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One of the essential steps in every viral 'life' cycle is entry into the host cell. Membrane-enveloped viruses carry dedicated proteins to catalyse the fusion of the viral and cellular membrane. Herpesviruses feature a set of essential, structurally diverse glycoproteins on the viral surface that form a multicomponent fusion machinery, necessary for the entry mechanism. For Herpes simplex virus 1, these essential glycoproteins are gD, gH, gL and gB. In this review we describe the functions of the individual components, the potential interactions between them as well as the influence of post-translational modifications on the fusion mechanism.
This article was published in the following journal.
Name: Current opinion in structural biology
Intracellular vesicle fusion is mediated by soluble N-ethylmaleimide sensitive factor attachment protein receptors (SNAREs) and Sec1/Munc18 (SM) proteins. It is generally accepted that membrane fusion...
The membrane composition modulates membrane fusion by altering membrane physical properties and the structure, organization and dynamics of fusion proteins and peptides. The journey of developing pept...
Phosphatidic acid (PA) is the simplest cellular glycerophospholipid characterized by unique biophysical properties: a small headgroup; negative charge; and a phosphomonoester group. Upon interaction w...
Many bacterial species contain dynamin-like proteins (DLPs). However, so far the functional mechanisms of bacterial DLPs are poorly understood. DynA in is a 2-headed DLP, mediating nucleotide-indepen...
The intermixing of phospholipids from opposing bilayers, or membrane fusion, is a naturally occurring process that can be leveraged to produce hybrid vesicle systems. Optimizing the production of thes...
RATIONALE: Herpesvirus is found in Kaposi's sarcoma lesions in most patients; it is therefore possible that the herpesvirus has a role in causing Kaposi's sarcoma. Cidofovir is an antivira...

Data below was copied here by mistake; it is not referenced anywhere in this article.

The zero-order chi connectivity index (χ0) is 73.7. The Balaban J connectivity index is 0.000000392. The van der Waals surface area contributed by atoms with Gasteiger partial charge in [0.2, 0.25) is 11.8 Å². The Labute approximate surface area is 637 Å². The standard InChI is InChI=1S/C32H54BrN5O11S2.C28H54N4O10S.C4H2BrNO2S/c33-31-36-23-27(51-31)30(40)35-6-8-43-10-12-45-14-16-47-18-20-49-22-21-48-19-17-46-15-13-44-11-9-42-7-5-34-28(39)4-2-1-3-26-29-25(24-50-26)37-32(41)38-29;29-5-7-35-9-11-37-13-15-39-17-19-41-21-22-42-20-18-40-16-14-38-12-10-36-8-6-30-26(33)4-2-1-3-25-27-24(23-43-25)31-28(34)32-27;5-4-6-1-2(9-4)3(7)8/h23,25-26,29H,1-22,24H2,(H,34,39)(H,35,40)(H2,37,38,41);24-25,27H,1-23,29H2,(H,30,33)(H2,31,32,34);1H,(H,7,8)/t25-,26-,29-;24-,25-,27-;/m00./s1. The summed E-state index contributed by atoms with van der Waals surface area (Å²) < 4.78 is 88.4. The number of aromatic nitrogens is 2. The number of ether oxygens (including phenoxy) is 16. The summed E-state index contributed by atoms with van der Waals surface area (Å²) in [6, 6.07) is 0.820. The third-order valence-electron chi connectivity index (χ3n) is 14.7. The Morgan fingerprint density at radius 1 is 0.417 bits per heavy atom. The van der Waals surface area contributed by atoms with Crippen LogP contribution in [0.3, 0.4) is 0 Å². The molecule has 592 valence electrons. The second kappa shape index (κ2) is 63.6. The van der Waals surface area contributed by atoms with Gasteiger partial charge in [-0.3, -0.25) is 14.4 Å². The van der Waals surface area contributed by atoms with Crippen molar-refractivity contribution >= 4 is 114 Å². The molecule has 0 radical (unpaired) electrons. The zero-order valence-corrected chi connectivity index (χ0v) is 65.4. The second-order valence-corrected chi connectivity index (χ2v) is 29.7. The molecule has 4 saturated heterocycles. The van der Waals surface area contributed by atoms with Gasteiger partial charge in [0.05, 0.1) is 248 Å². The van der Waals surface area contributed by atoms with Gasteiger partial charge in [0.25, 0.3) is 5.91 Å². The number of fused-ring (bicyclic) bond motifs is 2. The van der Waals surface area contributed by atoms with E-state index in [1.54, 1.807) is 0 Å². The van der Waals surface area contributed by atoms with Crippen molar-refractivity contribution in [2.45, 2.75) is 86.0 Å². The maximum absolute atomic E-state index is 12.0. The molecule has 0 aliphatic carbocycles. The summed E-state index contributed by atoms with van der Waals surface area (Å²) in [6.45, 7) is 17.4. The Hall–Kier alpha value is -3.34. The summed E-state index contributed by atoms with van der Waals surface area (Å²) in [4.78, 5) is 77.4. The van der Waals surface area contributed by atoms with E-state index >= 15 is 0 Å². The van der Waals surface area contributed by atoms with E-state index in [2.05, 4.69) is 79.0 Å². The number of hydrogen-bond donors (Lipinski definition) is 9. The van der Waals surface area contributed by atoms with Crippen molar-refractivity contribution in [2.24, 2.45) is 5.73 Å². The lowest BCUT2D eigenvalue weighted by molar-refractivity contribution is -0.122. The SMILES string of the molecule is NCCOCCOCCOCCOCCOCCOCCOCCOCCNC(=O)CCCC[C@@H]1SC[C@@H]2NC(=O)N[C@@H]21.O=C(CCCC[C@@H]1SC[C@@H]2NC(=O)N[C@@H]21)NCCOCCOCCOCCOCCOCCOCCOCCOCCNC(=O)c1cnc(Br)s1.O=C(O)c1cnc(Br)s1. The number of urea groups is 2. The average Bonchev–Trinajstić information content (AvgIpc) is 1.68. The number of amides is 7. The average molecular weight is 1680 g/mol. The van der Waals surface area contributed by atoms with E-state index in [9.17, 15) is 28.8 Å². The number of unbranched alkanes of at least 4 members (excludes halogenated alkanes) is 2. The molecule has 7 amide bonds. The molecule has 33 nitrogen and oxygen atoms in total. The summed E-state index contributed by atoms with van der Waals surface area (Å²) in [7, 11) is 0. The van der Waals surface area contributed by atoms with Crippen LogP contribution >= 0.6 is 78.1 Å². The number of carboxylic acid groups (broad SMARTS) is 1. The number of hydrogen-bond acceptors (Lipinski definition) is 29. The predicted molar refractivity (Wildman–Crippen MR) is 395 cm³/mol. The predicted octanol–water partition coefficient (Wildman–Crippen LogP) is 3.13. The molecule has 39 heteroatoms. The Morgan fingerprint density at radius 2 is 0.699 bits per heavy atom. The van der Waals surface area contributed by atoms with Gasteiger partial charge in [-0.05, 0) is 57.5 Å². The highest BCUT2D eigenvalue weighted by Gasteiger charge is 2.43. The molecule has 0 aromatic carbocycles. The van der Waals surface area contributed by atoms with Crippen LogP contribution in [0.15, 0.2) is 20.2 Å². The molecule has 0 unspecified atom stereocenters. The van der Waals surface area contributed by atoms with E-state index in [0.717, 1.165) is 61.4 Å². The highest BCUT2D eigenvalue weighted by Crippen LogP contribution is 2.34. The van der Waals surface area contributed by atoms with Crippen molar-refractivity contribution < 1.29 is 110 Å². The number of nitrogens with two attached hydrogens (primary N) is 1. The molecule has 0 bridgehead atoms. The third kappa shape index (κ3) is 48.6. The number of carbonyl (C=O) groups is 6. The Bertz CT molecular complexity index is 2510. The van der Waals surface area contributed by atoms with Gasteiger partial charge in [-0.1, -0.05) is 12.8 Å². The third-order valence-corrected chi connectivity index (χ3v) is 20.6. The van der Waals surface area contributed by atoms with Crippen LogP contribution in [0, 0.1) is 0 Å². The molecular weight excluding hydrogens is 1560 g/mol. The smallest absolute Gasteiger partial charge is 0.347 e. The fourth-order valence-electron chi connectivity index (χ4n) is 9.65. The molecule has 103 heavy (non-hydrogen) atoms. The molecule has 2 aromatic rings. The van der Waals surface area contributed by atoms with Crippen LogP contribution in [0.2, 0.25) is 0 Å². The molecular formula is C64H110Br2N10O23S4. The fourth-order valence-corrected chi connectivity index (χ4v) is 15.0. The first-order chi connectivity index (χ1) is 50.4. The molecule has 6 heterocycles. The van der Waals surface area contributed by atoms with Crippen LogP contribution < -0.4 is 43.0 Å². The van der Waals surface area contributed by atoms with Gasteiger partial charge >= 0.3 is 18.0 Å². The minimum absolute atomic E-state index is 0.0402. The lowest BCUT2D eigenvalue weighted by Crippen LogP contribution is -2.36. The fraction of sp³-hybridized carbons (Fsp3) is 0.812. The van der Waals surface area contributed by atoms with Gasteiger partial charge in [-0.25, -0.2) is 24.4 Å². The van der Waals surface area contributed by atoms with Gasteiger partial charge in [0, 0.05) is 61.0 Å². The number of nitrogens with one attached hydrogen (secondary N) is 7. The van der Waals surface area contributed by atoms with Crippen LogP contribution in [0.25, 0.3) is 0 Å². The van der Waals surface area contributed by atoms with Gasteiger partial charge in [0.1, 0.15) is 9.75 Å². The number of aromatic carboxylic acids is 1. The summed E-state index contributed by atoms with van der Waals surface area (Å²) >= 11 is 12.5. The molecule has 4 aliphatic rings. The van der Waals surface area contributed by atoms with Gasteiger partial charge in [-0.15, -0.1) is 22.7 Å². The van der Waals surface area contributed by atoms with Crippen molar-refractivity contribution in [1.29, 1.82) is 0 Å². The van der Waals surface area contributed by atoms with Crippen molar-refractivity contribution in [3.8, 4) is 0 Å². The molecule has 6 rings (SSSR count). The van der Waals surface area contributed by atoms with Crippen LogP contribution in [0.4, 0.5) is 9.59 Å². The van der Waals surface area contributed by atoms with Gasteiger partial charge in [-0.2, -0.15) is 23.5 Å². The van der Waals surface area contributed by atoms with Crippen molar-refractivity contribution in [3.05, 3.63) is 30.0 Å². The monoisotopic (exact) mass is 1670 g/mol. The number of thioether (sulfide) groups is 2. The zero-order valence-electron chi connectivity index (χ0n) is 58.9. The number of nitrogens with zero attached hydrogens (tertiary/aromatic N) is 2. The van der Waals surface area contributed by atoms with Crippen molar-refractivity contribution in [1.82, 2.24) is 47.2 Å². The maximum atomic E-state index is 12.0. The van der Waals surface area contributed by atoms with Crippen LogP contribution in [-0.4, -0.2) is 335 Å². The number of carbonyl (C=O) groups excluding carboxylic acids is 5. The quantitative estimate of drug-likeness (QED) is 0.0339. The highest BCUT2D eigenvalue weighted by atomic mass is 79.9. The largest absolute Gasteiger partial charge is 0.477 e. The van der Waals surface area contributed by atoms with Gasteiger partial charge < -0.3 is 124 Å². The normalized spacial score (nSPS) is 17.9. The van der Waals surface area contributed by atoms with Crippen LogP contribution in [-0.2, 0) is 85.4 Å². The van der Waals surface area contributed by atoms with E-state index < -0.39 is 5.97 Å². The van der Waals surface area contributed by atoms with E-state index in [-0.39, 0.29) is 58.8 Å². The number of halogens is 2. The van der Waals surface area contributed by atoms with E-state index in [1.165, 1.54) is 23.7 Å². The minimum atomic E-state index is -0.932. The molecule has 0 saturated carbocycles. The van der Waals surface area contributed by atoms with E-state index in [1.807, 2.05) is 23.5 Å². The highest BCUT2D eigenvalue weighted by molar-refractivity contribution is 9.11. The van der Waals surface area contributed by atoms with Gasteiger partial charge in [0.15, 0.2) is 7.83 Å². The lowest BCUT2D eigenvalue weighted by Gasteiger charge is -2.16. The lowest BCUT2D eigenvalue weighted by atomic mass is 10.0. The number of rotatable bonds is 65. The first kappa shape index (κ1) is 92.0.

The purpose of this study is to find a causal link between herpesvirus infection of the lung and idiopathic pulmonary fibrosis (IPF).
Fusion imaging is a technique that facilitates endovascular navigation but is only available in hybrid rooms. The goal of this study is to evaluate the feasibility of fusion imaging with a...
The patients who are diagnosed with idiopathic epiretinal membrane and scheduled to undergo epiretinal membrane removal will be treated with conventional vitrectomy and the epiretinal memb...
The aim of the present study is: to examine some of the mechanisms by which a change in life style alone or supplemented with a diet supplemented in n-3 PUFA, and associated with this comp...
Care of patients by a multidisciplinary team usually organized under the leadership of a physician; each member of the team has specific responsibilities and the whole team contributes to the care of the patient.
A superfamily of small proteins which are involved in the MEMBRANE FUSION events, intracellular protein trafficking and secretory processes. They share a homologous SNARE motif. The SNARE proteins are divided into subfamilies: QA-SNARES; QB-SNARES; QC-SNARES; and R-SNARES. The formation of a SNARE complex (composed of one each of the four different types SNARE domains (Qa, Qb, Qc, and R)) mediates MEMBRANE FUSION. Following membrane fusion SNARE complexes are dissociated by the NSFs (N-ETHYLMALEIMIDE-SENSITIVE FACTORS), in conjunction with SOLUBLE NSF ATTACHMENT PROTEIN, i.e., SNAPs (no relation to SNAP 25.)
Proteins that catalyze MEMBRANE FUSION.
Gram-negative bacterial secretion systems which translocate effectors in a single step across the inner and outer membranes. The one-step secretion is carried out by a channel that passes from the CYTOPLASM, through the inner membrane, PERIPLASMIC SPACE, and outer membrane, to the EXTRACELLULAR SPACE. The specificity of type I secretions systems are determined by the specificity of the three subcomponents forming the channel - an ATP transporter (ATP-BINDING CASSETTE TRANSPORTERS); a membrane fusion protein (MEMBRANE FUSION PROTEINS); and an outer membrane protein (BACTERIAL OUTER MEMBRANE PROTEINS.)
A member of the vesicle-associated membrane protein family involved in the MEMBRANE FUSION of TRANSPORT VESICLES to their target membrane.